Thursday, 30 April 2015

Nearby Wild

Today, I made the short walk from my home on a busy London street to the little community centre café where I like to write. It is a journey of no more than four minutes and yet today, and everyday, I saw wonders. A few days ago I found some greater celandine growing from under a fence. The bank opposite my house, beloved of local foxes and honeybees and far too steep and awkward for the council to mow, is a wonderland of green alkanet and red campion. Sometimes I find sun spurge, herb robert, common vetch. If I had gone in a different direction I know that I would have found self-heal, grape hyacinths, lesser celandines, red deadnettle. I often hear people, especially in London, say that they are sad not to live somewhere with more 'nature' and that they are looking forward to getting away to the countryside. I say that these people aren't really looking. Maybe when we are warned not to step on the cracks in the pavement it is a really a nudge to remember to look down at our feet where there is magic to be found. So, this is just a little mini-blog to share some pavement wonders.

Today, just outside my door, I found...

A baby nettle, which I was very excited to see as I have never noticed one in the garden before. A new green companion has come to visit!

Spanish bluebells, wildly in flower and smelling of honey; controversial to some but beautiful to me and a perfect reminder of home. When I first came to see this house bluebells were flowering in the garden so their appearance always reminds me of that day. Today, they were being visited by honeybees.

Just now this tiny front garden, which is allowed to just do its thing, is a mass of bluebells, white deadnettle, goose grass, green alkanet, dandelions, and this French lavender, which I spotted had just come into flower.

I planted this at a time when the garden was particularly healing to me and its thriving is a little message of hope. Somewhere in the riot of green there are also rosemary, mint, and the tiniest of strawberries.

Crossing the road, I came across some shepherd's purse growing by the fence. 

This little plant can be found almost anywhere. Other folknames for its small self are witches' pouches, poverty weed, mother's heart, and poor man's pharmacy. A member of the mustard family, its tiny heart-shaped seed pods can be used as a sort of 'wild pepper' when ripe. It is also a strong astringent and, in the First World War, it was used to combat internal and external bleeding. In keeping with this theme, it was used preventively as a protective charm against bleeding. Additionally, the seeds were worn as amulets by teething children and it was said that eating the first three shepherd's purse plants one saw would protect against diseases for the rest of the year. Powerful for such a tiny, and often overlooked, plant!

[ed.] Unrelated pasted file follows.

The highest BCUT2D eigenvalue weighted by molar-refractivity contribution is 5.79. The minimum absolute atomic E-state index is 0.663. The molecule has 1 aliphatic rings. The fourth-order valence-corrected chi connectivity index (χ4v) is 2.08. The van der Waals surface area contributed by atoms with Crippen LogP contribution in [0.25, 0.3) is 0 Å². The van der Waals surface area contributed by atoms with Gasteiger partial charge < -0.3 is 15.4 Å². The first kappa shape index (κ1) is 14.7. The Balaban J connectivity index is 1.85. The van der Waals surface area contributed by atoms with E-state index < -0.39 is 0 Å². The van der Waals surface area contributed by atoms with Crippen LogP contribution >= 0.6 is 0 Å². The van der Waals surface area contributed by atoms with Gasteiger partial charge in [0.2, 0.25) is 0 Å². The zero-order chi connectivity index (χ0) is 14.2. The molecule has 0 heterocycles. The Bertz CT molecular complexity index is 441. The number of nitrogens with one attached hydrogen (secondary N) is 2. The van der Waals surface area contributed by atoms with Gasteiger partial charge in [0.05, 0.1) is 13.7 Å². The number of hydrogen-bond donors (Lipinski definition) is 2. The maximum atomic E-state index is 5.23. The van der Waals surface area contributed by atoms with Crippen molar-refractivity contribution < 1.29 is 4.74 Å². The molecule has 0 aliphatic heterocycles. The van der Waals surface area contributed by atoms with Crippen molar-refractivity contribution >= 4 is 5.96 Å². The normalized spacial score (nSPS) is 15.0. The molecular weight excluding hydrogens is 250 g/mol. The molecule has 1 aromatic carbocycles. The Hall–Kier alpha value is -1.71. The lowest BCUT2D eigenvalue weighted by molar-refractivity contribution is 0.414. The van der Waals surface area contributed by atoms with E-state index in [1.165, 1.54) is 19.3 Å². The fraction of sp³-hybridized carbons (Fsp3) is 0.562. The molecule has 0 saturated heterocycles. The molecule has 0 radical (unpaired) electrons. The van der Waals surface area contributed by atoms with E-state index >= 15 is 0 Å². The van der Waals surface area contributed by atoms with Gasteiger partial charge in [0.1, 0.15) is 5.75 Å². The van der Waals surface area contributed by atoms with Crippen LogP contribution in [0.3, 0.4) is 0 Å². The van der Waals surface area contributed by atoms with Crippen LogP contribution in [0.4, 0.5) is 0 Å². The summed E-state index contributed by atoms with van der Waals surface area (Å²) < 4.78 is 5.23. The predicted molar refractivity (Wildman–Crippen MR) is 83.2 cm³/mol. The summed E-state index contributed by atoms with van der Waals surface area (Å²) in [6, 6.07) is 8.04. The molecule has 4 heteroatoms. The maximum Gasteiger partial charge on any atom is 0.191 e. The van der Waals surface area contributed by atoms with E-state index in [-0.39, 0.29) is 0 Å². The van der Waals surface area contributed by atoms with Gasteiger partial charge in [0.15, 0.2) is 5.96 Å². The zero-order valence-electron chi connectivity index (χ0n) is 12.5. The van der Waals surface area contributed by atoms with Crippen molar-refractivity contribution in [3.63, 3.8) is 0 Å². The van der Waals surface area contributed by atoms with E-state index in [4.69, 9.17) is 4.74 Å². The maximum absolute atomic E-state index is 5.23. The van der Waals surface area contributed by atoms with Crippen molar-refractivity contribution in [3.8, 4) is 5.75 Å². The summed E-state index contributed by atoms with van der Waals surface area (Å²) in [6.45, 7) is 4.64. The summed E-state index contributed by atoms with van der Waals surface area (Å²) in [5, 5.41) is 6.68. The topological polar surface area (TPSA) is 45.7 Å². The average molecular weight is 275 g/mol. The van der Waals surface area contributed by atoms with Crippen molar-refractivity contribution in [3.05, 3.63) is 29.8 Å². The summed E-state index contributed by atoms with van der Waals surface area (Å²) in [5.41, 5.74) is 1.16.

Next, I found a horse chestnut tree in flower. It amazes me that, no sooner have their tender leaves unfurled (reminding me of a baby bird just emerged from an egg or a butterfly from a chrysalis), than they suddenly send up a mass of candle-flame flower spikes! It is only in the last few years that I have realised just how beautiful the flowers are; a reminder to look carefully even at the seemingly familiar.

And so, four minutes later, I reached my destination and went for a stroll in the garden before settling down to write. I spent some time watching a mistle thrush with the sun on my face before finding...

May blossom; perfect for Beltane eve! I buried my face in the pale flowers and breathed them in.

I walked through a gateway of sunlit green...

And found a single perfect English bluebell...

A small confession:

'Nearby Wild' is an evocative and wonderful phrase, which I have to admit to having 'borrowed' from the lovely people at, who are encouraging us all to plant 'mini meadows' and notice the nature all around us in our local areas. Please visit their new website for inspiration and to give them some support. 

Wednesday, 29 April 2015

On Joy

A small world of loveliness

I suffer from depression and have for many years. The worst thing for me is that it is joyless and sucks the life and colour out of every experience. I feel that I am underwater or looking out at everything through the refraction of bottled glass; that I cannot see or be seen, or at least not as I truly am. Just a hair's breadth away from the ordinary and the everyday, I exist in netherworld devoid of almost any sensation, other than the haunting feeling that it shouldn't really be like this, that this isn't real. And then there is joy. It may seem strange to suggest that there are moments of bliss amongst the pain and yet that is just how it is. I remember life and I remember joy. I remember and I keep remembering.